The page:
Jacob Sullum

In 2001, shortly before Michael Bloomberg became a candidate for mayor of New York, an interviewer asked him if he'd ever smoked marijuana. "You bet I did," he said, "and I enjoyed it."

Yet as mayor, Bloomberg has presided over what a recent report from the New York Civil Liberties Union (NYCLU) calls a "marijuana arrest crusade," seeking to punish pot smokers for an activity he enjoyed with impunity. This little-noticed crackdown, which began under Rudy Giuliani, has disproportionately affected young black and Hispanic men, engendering resentment, distrust of the police and disrespect for the law.

While marijuana arrests have risen between two- and three-fold nationwide since 1990, the increase in New York has been much more dramatic. "From 1997 to 2006," sociologist Harry Levine and drug policy activist Deborah Small note in the NYCLU report, "the New York City Police Department arrested and jailed more than 353,000 people simply for possessing small amounts of marijuana. This was 11 times more marijuana arrests than in the previous decade."

Based on their analysis of arrest data and their interviews with police, arrestees and public defenders, Levine and Small conclude that the pot busts are largely a byproduct of the NYPD's aggressive "stop and frisk" tactics. The U.S. Supreme Court has ruled that police may briefly detain people they suspect of involvement in criminal activity and, as a precautionary measure, pat them down for weapons. Taking advantage of this Fourth Amendment loophole, New York City police stopped and frisked people more than half a million times in 2006.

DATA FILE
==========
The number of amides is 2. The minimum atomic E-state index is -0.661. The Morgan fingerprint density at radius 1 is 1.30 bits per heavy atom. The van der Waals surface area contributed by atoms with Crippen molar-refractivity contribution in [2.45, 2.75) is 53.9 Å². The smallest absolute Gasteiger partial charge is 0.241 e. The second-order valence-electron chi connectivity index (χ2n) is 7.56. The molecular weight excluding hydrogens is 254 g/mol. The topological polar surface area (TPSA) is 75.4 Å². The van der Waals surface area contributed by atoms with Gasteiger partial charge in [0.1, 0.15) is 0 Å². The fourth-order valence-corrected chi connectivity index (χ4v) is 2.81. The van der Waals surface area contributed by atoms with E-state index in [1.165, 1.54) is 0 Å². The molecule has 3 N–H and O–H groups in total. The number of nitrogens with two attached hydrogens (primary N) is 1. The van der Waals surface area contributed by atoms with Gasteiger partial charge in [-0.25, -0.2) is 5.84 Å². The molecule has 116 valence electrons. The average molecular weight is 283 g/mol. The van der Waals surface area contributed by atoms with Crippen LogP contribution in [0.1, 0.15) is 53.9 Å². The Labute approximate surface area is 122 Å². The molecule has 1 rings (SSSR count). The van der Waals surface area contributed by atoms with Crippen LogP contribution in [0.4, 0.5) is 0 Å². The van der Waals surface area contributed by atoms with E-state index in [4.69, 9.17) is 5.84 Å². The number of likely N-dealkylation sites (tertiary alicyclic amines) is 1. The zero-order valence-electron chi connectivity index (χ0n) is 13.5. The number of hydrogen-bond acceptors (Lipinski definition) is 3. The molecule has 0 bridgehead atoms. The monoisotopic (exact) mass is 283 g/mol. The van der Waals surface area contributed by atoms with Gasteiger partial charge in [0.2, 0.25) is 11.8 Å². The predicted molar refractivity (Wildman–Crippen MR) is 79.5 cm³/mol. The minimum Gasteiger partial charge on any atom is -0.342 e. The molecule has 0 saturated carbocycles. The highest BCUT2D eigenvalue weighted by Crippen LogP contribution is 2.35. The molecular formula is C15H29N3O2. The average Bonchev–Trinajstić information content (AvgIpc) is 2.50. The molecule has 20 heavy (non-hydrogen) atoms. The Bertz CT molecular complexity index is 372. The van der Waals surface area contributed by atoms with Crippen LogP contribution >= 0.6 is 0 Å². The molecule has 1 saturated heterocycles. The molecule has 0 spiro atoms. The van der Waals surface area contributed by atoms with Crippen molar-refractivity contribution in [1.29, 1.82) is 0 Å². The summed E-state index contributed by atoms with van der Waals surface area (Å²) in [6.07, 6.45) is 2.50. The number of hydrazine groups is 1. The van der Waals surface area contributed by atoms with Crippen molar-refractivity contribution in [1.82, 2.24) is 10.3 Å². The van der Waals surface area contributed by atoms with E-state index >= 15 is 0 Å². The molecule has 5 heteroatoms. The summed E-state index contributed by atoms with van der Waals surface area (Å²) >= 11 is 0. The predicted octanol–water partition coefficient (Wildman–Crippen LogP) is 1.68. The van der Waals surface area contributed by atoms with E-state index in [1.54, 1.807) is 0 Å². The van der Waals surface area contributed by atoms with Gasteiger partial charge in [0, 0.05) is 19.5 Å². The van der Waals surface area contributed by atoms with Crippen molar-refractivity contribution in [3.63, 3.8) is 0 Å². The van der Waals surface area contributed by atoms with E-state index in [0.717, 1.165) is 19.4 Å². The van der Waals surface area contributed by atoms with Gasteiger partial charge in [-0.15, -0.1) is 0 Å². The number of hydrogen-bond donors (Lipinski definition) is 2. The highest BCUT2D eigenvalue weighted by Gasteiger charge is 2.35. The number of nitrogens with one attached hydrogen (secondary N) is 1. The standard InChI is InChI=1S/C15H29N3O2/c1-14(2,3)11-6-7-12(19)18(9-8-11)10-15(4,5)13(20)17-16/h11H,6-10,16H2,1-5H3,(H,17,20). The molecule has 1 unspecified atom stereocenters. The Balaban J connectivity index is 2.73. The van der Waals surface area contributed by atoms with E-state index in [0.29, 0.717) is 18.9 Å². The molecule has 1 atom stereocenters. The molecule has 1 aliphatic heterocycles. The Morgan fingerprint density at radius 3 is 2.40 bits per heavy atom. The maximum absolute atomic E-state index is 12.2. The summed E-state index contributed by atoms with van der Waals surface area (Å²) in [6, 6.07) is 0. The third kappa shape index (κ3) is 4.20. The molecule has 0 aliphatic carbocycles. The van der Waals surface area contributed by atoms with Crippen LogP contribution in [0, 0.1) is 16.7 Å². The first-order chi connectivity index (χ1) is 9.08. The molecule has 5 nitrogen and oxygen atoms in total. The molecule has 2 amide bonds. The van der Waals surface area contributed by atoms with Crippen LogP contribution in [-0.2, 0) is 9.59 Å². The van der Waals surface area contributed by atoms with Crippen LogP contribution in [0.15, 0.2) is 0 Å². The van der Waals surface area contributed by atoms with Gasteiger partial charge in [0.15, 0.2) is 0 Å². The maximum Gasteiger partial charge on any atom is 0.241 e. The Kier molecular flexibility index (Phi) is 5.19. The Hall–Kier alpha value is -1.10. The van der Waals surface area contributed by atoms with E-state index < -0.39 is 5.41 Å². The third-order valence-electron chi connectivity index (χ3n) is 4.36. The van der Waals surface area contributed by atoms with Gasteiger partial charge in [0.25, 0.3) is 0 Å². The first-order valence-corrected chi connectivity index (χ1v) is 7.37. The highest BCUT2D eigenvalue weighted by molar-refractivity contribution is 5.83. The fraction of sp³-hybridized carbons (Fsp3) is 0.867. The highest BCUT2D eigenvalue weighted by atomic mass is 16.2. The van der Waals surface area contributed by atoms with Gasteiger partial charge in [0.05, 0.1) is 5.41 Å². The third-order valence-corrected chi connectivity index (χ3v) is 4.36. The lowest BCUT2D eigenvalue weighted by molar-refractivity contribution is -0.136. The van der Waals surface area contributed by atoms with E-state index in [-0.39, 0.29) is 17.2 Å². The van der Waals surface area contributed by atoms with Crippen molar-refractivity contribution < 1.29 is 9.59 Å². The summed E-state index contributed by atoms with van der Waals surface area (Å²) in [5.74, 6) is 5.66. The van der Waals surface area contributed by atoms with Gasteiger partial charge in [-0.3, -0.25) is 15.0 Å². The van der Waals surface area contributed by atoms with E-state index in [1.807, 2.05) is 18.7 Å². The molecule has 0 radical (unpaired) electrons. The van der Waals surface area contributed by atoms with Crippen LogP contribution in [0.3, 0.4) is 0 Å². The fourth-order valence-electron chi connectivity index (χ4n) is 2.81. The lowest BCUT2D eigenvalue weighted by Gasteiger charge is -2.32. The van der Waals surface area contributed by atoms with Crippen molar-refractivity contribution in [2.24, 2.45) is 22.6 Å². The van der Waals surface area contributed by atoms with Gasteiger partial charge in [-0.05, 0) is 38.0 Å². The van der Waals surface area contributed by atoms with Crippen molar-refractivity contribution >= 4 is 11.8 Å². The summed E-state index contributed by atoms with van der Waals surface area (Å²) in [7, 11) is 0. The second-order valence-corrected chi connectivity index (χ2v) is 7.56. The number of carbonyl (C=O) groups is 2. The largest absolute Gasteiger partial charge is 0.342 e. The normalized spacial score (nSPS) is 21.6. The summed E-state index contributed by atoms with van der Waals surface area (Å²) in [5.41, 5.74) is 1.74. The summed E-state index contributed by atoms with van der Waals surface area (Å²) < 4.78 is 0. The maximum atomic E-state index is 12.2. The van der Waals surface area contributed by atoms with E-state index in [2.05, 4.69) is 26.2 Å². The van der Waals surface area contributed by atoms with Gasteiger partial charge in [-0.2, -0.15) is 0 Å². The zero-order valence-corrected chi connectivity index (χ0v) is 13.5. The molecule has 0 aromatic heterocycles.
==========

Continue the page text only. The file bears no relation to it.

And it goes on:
In the vast majority of cases, these stops do not result in arrests. But sometimes people are carrying small amounts of marijuana. Since police cannot legally search for drugs without probable cause, Levine and Small found, they typically trick or intimidate people into revealing their pot, at which point they can be arrested.

Such trickery not only exposes the contraband; it changes the nature of the offense. Under state law merely possessing a small amount of marijuana (up to 25 grams, about seven-eighths of an ounce) is a citable offense similar to a traffic violation. But having marijuana "in public view" is a misdemeanor.

The NYPD makes about 35,000 such arrests each year. Although marijuana possession is either the only or the most serious charge in these cases, the arrestees are nevertheless handcuffed and taken to a police station, where they are fingerprinted and photographed, and they usually spend a night in jail, an uncomfortable, degrading and often frightening experience.

Jacob Sullum

Jacob Sullum is a senior editor at Reason magazine and a contributing columnist on Townhall.com.
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